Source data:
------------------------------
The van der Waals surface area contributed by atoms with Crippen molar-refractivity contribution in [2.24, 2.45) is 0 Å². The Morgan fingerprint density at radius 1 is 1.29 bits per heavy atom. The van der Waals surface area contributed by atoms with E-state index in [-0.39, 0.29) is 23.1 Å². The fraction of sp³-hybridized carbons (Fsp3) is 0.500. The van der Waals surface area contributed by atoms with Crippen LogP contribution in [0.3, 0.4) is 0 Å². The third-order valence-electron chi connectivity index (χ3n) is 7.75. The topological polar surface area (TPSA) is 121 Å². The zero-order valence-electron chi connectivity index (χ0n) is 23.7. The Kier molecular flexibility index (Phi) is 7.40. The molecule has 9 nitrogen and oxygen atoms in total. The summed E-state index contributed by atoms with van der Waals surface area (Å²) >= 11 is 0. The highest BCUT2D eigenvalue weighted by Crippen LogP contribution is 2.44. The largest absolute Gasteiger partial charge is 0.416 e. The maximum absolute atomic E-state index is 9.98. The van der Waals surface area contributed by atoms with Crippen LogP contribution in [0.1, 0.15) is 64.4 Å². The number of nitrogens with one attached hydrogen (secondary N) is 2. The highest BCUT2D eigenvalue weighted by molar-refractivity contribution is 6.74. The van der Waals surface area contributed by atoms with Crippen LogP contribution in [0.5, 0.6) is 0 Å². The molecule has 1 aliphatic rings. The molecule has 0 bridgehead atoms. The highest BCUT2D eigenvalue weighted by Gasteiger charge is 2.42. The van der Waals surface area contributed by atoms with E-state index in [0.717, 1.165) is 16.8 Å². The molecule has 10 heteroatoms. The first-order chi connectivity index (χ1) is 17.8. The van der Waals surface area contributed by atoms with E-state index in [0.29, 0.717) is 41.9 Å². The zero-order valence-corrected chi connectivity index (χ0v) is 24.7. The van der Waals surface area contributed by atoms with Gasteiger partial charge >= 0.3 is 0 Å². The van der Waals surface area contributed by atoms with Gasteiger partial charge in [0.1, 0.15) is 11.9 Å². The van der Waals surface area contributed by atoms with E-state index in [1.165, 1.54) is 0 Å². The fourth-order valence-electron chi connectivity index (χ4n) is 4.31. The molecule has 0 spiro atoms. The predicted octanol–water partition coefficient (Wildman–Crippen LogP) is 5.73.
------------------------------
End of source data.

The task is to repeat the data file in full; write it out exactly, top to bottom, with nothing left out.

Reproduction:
The van der Waals surface area contributed by atoms with Crippen molar-refractivity contribution in [2.24, 2.45) is 0 Å². The Morgan fingerprint density at radius 1 is 1.29 bits per heavy atom. The van der Waals surface area contributed by atoms with E-state index in [-0.39, 0.29) is 23.1 Å². The fraction of sp³-hybridized carbons (Fsp3) is 0.500. The van der Waals surface area contributed by atoms with Crippen LogP contribution in [0.3, 0.4) is 0 Å². The third-order valence-electron chi connectivity index (χ3n) is 7.75. The topological polar surface area (TPSA) is 121 Å². The zero-order valence-electron chi connectivity index (χ0n) is 23.7. The Kier molecular flexibility index (Phi) is 7.40. The molecule has 9 nitrogen and oxygen atoms in total. The summed E-state index contributed by atoms with van der Waals surface area (Å²) >= 11 is 0. The highest BCUT2D eigenvalue weighted by Crippen LogP contribution is 2.44. The largest absolute Gasteiger partial charge is 0.416 e. The maximum absolute atomic E-state index is 9.98. The van der Waals surface area contributed by atoms with Crippen LogP contribution in [0.1, 0.15) is 64.4 Å². The number of nitrogens with one attached hydrogen (secondary N) is 2. The highest BCUT2D eigenvalue weighted by molar-refractivity contribution is 6.74. The van der Waals surface area contributed by atoms with Crippen LogP contribution in [0.5, 0.6) is 0 Å². The molecule has 1 aliphatic rings. The molecule has 0 bridgehead atoms. The highest BCUT2D eigenvalue weighted by Gasteiger charge is 2.42. The van der Waals surface area contributed by atoms with E-state index in [0.717, 1.165) is 16.8 Å². The molecule has 10 heteroatoms. The first-order chi connectivity index (χ1) is 17.8. The van der Waals surface area contributed by atoms with E-state index in [0.29, 0.717) is 41.9 Å². The zero-order valence-corrected chi connectivity index (χ0v) is 24.7. The van der Waals surface area contributed by atoms with Gasteiger partial charge >= 0.3 is 0 Å². The van der Waals surface area contributed by atoms with Gasteiger partial charge in [0.1, 0.15) is 11.9 Å². The van der Waals surface area contributed by atoms with E-state index in [1.165, 1.54) is 0 Å². The fourth-order valence-electron chi connectivity index (χ4n) is 4.31. The molecule has 0 spiro atoms. The predicted octanol–water partition coefficient (Wildman–Crippen LogP) is 5.73.